"No, that I won't, my good sir," I replied, somewhat testily. "That I won't; for it is not only emolument I have in view but also fame, and the latter I should lose altogether if I were to entertain this proposition. No, I will not."
"Very well, then I will tell you at once the conditions on which I will undertake to be the publisher of your romance in verse. As it is your first work you must yourself perceive that I run a great risk in publishing it, for your name is as yet quite unknown, and that is the greatest drawback to an author in our days, when a name is of so much importance. However, I will give you forty rigsdalers for the manuscript, and ten copies in the first instance, but if it has a good sale I shall be happy to pay you the honorarium I usually give for original works.'
The man had certainly right on his side, but when I remembered the innumerable hours and days which during a period of years I had spent in writing, correcting, polishing, and, lastly, making a fair copy of my dearly beloved "Endymion and Diana," and reflected that now most probably my entire pecuniary gain might be only twenty paltry dollars, everything turned black before my eyes, I gave myself hardly time to receive back my manuscript, and replying,
"No, thank you, I cannot accept such terms," I hastened out of the shop, fully determined rather to tear up my poem and make allumettes of it than to hand it over to any one for such a shameful mockery of payment.
Thus my last effort had been as unfortunate as my earlier ones. I rushed home, flung my "Endymion and Diana" into my desk, closing its lid with a loud crash, and inflicting on my poor nose four or five severe thumps, such as it had never received before.
THREE weeks had passed, and I fancied I had forgotten my vexation about my unlucky manuscript, when one day I was walking through Gothersgaden, on my way to enjoy, after a long absence from all pleasures, listening to one of the best military bands in Copenhagen. As usual, I sauntered on with downcast eyes, wrapped up in my own thoughts, as people would say, when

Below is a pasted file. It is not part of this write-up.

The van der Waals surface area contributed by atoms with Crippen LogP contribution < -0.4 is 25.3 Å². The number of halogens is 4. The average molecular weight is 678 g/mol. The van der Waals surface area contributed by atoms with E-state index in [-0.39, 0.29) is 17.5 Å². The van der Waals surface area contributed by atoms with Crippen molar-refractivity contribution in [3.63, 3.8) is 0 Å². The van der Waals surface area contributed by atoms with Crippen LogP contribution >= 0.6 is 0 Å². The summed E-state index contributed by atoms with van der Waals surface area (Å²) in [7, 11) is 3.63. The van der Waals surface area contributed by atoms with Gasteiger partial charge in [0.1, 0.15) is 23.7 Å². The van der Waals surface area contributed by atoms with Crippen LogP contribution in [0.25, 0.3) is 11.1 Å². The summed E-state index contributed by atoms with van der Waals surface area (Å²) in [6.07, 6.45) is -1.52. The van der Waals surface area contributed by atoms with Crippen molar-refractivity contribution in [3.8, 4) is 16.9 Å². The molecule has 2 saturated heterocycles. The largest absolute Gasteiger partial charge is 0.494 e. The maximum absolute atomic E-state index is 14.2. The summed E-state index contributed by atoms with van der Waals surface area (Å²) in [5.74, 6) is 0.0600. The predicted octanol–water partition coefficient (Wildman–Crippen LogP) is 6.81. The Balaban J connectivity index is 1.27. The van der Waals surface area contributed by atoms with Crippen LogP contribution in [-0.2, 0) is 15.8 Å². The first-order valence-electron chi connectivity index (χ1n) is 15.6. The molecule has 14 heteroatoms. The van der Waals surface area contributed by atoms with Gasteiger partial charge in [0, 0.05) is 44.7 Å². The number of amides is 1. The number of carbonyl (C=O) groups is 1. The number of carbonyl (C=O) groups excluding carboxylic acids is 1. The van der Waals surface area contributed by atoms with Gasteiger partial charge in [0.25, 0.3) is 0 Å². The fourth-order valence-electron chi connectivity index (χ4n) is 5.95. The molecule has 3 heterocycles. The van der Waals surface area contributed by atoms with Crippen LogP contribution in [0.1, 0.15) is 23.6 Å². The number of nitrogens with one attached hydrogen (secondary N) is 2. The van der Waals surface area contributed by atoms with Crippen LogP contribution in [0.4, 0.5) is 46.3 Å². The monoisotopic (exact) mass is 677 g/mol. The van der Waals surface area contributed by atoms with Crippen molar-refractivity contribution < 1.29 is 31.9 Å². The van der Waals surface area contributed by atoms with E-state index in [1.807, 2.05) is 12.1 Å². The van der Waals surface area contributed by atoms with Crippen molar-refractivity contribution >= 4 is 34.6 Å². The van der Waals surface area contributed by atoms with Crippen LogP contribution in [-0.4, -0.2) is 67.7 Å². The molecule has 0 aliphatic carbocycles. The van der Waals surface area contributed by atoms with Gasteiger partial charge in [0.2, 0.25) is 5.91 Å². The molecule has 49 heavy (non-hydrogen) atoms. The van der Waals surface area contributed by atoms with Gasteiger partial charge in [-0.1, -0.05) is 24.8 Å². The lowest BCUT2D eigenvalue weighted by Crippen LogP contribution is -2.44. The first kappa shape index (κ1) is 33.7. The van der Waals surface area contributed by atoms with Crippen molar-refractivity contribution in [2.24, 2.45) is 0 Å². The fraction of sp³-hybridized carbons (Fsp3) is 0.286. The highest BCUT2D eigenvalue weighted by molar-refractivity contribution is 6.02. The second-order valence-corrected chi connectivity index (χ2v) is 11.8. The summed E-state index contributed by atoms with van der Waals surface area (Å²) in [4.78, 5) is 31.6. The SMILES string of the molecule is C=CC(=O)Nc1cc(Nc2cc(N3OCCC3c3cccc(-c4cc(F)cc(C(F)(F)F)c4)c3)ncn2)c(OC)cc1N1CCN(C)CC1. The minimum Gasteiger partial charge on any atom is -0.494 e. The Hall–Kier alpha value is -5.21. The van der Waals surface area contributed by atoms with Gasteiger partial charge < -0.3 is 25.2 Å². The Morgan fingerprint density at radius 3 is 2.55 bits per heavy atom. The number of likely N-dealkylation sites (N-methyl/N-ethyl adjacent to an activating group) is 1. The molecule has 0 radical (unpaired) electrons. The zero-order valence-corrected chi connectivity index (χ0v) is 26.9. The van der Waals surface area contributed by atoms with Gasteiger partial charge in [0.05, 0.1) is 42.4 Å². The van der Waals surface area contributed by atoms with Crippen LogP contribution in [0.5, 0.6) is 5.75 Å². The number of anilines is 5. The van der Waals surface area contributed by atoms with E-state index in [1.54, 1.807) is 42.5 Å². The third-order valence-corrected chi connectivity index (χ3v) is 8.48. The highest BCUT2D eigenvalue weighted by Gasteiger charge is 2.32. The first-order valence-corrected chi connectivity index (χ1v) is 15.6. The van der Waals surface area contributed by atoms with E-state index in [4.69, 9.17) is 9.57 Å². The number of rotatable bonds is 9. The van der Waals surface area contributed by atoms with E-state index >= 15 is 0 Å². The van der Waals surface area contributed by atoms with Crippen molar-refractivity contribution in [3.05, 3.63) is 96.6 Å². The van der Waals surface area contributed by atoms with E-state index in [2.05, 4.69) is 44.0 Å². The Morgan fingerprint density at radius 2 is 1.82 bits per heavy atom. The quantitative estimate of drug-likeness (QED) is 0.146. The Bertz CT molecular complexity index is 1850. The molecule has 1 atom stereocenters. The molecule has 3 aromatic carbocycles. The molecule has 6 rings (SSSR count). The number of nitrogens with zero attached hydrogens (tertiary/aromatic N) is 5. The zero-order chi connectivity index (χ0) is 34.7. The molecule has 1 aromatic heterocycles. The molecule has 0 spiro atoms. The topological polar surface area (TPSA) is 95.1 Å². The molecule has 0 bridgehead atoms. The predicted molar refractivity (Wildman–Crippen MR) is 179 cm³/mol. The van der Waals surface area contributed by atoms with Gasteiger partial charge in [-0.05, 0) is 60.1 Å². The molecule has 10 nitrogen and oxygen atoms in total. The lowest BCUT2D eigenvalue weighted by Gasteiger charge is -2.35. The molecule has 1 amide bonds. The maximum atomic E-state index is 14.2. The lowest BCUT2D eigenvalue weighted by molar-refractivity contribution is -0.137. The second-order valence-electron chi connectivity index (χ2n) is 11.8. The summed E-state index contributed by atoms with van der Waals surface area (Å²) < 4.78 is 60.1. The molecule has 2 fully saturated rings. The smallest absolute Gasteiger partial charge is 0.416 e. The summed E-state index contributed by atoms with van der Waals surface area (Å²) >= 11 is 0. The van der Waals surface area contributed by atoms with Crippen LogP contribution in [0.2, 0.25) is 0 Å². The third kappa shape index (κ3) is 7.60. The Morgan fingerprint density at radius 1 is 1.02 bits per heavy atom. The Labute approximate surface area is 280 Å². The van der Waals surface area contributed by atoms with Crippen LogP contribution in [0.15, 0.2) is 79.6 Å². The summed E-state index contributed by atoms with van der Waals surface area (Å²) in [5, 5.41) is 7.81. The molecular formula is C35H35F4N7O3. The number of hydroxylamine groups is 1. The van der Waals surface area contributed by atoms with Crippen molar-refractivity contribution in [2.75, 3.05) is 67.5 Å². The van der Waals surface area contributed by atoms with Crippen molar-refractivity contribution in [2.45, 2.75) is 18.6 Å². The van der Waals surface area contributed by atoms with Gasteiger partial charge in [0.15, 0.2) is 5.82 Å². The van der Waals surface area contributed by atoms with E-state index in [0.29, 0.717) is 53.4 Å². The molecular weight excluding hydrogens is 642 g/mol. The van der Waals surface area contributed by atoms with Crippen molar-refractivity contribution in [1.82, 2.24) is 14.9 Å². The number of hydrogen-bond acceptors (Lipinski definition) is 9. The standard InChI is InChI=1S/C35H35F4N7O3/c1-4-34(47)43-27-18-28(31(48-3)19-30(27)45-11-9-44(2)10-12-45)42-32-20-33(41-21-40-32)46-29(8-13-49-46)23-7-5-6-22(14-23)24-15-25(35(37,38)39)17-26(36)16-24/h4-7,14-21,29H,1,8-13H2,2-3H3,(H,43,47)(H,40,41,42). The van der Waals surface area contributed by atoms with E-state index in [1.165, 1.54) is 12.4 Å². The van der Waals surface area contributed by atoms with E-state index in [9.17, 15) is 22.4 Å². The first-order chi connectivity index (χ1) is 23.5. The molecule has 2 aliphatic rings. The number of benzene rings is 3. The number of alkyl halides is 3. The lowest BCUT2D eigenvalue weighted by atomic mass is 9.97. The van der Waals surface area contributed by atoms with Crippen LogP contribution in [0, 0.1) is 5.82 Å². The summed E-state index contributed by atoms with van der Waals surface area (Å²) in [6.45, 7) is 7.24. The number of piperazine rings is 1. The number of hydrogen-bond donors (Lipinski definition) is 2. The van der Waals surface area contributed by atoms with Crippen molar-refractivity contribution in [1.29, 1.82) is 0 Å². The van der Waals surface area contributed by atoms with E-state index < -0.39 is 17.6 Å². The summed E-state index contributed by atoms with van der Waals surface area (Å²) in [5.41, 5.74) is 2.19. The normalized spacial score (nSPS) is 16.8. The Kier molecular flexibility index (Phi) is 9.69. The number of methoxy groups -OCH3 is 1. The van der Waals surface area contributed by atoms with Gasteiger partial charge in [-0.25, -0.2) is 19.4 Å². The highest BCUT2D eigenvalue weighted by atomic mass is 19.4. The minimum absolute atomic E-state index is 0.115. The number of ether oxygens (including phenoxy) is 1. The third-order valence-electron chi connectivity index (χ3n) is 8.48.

one of my intimate friends, whom I will call P. P., tapped me on the shoulder with a thin little stick.
"Have you lost anything, or are you hoping to find something for which a reward has been offered, going, as you are doing, with your head bowed down, gazing at the stones?" asked P. P., as he took my arm under his.
"No; I am neither looking for anything of my own, or anything of other people's, but I was in deep thought. Where are you going?" I asked, wishing to entice him to go with me beyond the Custom House, in this uncommonly bright fine frosty weather"where are you going?"
"Oh! only to Höst's," he replied, with indifference.
"Who is he? You speak as if I knew the whole town."
"Dear me, don't you know the publisher and bookseller, Höst, who lives yonder, in the street to the right of Kongen's Nytorv?" he exclaimed, in the utmost astonishment.
"No, I do not," I answered; but as a huntsman becomes restless when he stumbles on the scent of a hare, so I began, almost without being conscious of it, to take a warm interest in hearing the words "publisher and bookseller," and I hastened eagerly to ask him, "Are you very well acquainted with him?"
"Yes, I should think so. I go there almost every Tuesday evening, for then all the intimate visitors at the house assemble, old and young authors, publishers, booksellers, and many other literary and pleasant people. One is always well amused, and if you like I can easily introduce you. You are a poet, and such folks are welcome at all times; besides, they are a very hospitable family."
I cannot deny that for the last fourteen days I had been in a state of mental drowsiness. The failure of the strong hopes which I had nourished for a short time had damped the energies of my soul, or, to use a poetical image, had so diminished the fire of my inner life, that my existence latterly had resembled the feeble light of a night lamp.
At my friend's unexpected invitation life revived in me. I caught at it greedily, and, with a sort of sickly impetuosity, I begged P. P. to introduce me at once to his friend. Smiling at my hastily formed wish, he promised to gratify it, and we entered a low gate, where I, in my eagerness, was within an ace of upsetting an old woman's table, on which lay a tray of cakes, and where I put my foot into a basket of half-frozen apples.
"Here you see one of our most distinguished future Danish poets, with the barbarous name of Nostrat!" exclaimed P. P., as we stood in Herr Höst's well-arranged office; and then turning to me, "Here you are in the presence of a first-rate publisher, highly esteemed among authors. Herr Nostrat, Herr Höst! Herr Höst, Herr Nostrat!'